After the Sabres had their chances early and controlled play through the first eight to 10 minutes of the game, the Kings gave up very, very little in their 2-0 win at Staples Center. By the middle of the second period – a very strong second period by Los Angeles, it should be added – Buffalo wasn’t sustaining any semblance of an attack and was getting few looks from down low in the offensive zone. After the first period, the visitors’ best chance came during the 30 seconds of chance-trading at both ends, when both Robin Lehner and Jhonas Enroth were called upon to make a flurry of saves in an up-tempo sequence. The Sabres have had trouble scoring all season, and against a Kings team that’s now 4-0-1 in their last five games despite scoring a grand total of nine goals over that stretch, Saturday night’s game didn’t present the clearest opportunity for the visitors to strengthen their offensive credentials.
Part of the success Los Angeles had in keeping Buffalo off the scoreboard came from an airtight penalty kill. I just spoke with Darryl Sutter, who liked that the team didn’t take many penalties to begin with – the Dwight King hook on Jack Eichel was also probably a bogus call – but I’m willing to believe that last night the team had the most full length clears per 60 minutes out of any game to this point in the season. The Sabres were hardly able to set up in the offensive zone, and that’s because the Kings were efficient on the faceoff dot, winning four of six draws while shorthanded, and suppressing high-quality opportunities. Via War-on-Ice, Buffalo logged one total scoring chance in six minutes of power play time.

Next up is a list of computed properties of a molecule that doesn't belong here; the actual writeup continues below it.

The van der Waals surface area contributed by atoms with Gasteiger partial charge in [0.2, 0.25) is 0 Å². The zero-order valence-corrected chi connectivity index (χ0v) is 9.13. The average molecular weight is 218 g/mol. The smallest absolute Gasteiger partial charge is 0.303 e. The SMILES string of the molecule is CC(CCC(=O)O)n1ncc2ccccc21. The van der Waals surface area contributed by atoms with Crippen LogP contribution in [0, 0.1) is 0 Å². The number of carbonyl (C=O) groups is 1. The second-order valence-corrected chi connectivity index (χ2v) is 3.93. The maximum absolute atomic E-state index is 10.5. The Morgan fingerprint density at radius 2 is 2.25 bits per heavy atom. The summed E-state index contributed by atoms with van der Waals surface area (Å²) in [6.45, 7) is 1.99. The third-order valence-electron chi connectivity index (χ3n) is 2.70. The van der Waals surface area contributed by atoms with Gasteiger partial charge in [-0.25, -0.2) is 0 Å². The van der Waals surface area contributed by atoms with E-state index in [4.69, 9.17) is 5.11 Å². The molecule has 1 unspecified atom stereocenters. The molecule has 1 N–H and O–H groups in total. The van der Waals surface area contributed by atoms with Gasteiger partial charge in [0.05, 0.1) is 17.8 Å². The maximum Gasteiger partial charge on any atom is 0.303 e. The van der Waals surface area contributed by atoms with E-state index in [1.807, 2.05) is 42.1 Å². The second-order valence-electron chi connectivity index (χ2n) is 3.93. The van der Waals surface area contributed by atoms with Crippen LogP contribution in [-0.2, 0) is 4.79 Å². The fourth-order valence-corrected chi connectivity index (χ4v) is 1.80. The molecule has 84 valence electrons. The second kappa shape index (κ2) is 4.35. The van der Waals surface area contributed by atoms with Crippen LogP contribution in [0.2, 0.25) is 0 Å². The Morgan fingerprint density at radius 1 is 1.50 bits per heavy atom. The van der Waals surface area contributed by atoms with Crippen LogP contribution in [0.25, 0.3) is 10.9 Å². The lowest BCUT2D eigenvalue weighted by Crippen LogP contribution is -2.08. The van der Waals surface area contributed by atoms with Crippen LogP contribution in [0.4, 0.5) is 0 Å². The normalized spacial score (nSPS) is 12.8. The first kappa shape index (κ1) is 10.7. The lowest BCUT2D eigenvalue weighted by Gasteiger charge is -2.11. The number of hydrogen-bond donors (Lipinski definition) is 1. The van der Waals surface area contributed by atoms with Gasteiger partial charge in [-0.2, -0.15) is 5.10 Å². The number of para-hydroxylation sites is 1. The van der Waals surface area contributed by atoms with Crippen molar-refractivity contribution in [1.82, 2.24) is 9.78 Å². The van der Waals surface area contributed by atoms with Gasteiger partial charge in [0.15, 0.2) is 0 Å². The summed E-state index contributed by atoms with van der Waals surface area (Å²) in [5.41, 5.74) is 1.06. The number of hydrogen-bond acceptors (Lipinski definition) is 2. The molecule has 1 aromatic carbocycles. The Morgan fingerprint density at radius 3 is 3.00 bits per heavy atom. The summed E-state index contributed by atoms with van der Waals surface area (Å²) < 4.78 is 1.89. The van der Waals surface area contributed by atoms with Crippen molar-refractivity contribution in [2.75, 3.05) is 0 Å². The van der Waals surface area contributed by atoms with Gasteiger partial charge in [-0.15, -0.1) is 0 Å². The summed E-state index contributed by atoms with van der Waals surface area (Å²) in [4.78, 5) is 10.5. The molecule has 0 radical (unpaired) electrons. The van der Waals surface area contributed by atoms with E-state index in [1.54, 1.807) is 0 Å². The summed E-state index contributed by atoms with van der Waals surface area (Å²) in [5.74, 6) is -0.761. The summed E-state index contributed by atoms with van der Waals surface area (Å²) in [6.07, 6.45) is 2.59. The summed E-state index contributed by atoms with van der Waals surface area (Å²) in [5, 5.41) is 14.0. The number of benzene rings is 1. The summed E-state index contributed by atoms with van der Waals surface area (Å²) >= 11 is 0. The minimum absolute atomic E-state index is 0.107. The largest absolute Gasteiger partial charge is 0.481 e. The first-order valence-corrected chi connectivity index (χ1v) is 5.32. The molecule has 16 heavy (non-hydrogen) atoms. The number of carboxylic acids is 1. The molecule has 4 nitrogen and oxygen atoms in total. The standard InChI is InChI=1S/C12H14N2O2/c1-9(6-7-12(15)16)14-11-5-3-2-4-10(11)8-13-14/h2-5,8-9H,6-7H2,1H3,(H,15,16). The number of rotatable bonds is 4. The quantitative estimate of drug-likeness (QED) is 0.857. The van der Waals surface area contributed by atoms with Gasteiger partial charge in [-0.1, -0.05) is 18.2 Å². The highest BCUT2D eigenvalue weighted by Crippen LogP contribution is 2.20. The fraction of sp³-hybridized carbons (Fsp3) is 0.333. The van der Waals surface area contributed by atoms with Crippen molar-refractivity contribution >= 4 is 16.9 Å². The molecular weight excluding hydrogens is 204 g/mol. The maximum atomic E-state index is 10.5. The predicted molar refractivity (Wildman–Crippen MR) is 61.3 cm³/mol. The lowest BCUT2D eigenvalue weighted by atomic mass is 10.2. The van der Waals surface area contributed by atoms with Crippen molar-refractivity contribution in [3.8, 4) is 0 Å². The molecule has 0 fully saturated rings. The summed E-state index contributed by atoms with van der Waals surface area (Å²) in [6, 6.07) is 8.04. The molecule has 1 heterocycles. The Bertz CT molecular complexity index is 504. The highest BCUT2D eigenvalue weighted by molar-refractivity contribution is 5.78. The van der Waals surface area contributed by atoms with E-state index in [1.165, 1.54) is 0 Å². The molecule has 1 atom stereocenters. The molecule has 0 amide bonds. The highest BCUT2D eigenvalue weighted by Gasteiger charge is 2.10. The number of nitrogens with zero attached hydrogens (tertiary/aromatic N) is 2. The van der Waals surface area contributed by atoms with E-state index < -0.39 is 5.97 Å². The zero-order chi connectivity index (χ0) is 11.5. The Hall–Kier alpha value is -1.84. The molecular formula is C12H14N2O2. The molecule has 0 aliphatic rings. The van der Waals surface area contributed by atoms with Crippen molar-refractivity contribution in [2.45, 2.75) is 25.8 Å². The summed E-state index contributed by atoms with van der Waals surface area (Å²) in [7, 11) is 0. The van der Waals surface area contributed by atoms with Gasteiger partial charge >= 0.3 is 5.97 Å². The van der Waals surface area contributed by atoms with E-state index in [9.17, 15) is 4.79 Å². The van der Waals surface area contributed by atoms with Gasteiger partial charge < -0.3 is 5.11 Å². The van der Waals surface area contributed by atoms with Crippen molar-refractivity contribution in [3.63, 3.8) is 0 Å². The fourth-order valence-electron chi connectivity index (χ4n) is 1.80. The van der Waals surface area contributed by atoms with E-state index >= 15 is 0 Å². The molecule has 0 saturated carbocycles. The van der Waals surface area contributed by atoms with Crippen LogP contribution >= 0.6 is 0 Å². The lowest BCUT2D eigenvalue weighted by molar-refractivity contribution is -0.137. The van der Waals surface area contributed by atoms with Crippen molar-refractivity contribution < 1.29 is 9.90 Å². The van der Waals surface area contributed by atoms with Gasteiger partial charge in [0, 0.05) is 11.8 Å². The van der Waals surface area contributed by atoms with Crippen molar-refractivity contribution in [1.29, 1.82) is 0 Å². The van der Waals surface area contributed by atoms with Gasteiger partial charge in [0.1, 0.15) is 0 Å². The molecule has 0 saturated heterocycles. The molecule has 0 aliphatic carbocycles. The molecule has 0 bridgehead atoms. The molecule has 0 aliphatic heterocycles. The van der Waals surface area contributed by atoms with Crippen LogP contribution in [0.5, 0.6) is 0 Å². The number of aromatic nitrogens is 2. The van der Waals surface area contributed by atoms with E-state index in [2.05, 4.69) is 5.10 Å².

Rob Scuderi was efficient in his return to the Kings. While people should be wary of a 37-year-old Scuderi getting 19 minutes regularly, hey, let’s face it, he never really had a step to lose in the first place. He’s built an impressive career through his positioning and intelligence, and those aren’t aspects that deteriorate like other more skill-based attributes. There was clearly an unholy marriage between the veteran defenseman and the up-tempo Blackhawks, who have found success without the puck when their quick forwards close a gap with their defensemen on the backcheck, and the defensemen are content chipping the puck off the glass and out of the zone when pressured. Despite his limitations, Los Angeles is still a more comfortable fit for both sides. Scuderi still has a very good stick; tonight, though, will present a stark challenge as he faces a Ducks team capable of making heavy hits below the goal line and forechecking opposing defensemen into key turnovers deep in their defending zone. If he’s in a 14-minute range, he should ably fill a depth role on the blue line; if he’s seeing 19 minutes more regularly, there’s an uncomfortable potential for high-risk situations against the Western Conference’s elite teams.